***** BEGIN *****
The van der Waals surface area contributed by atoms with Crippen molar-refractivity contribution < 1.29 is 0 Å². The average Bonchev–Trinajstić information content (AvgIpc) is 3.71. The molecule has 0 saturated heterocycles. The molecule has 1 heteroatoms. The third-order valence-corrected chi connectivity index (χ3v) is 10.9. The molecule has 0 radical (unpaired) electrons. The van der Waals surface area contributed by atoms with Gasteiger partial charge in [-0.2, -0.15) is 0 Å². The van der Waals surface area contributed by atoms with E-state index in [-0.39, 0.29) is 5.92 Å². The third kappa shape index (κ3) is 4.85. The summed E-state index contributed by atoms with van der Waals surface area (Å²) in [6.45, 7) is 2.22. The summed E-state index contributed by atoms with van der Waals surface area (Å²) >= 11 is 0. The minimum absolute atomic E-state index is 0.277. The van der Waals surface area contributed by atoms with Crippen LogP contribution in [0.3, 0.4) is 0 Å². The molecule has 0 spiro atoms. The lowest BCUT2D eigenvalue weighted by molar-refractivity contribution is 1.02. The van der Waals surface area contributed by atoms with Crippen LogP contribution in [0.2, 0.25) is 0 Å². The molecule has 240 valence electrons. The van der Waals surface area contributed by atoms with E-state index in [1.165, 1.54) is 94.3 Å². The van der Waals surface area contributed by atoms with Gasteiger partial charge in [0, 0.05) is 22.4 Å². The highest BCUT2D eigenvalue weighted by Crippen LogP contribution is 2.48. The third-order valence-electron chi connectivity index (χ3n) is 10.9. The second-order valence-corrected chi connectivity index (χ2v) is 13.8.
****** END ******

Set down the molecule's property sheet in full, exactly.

The van der Waals surface area contributed by atoms with Crippen molar-refractivity contribution < 1.29 is 0 Å². The average Bonchev–Trinajstić information content (AvgIpc) is 3.71. The molecule has 0 saturated heterocycles. The molecule has 1 heteroatoms. The third-order valence-corrected chi connectivity index (χ3v) is 10.9. The molecule has 0 radical (unpaired) electrons. The van der Waals surface area contributed by atoms with Gasteiger partial charge in [-0.2, -0.15) is 0 Å². The van der Waals surface area contributed by atoms with E-state index in [-0.39, 0.29) is 5.92 Å². The third kappa shape index (κ3) is 4.85. The summed E-state index contributed by atoms with van der Waals surface area (Å²) in [6.45, 7) is 2.22. The summed E-state index contributed by atoms with van der Waals surface area (Å²) >= 11 is 0. The minimum absolute atomic E-state index is 0.277. The van der Waals surface area contributed by atoms with Crippen LogP contribution in [0.3, 0.4) is 0 Å². The molecule has 0 spiro atoms. The lowest BCUT2D eigenvalue weighted by molar-refractivity contribution is 1.02. The van der Waals surface area contributed by atoms with Crippen LogP contribution in [0.2, 0.25) is 0 Å². The molecule has 240 valence electrons. The van der Waals surface area contributed by atoms with E-state index in [1.165, 1.54) is 94.3 Å². The van der Waals surface area contributed by atoms with Gasteiger partial charge in [0, 0.05) is 22.4 Å². The highest BCUT2D eigenvalue weighted by Crippen LogP contribution is 2.48. The third-order valence-electron chi connectivity index (χ3n) is 10.9. The second-order valence-corrected chi connectivity index (χ2v) is 13.8.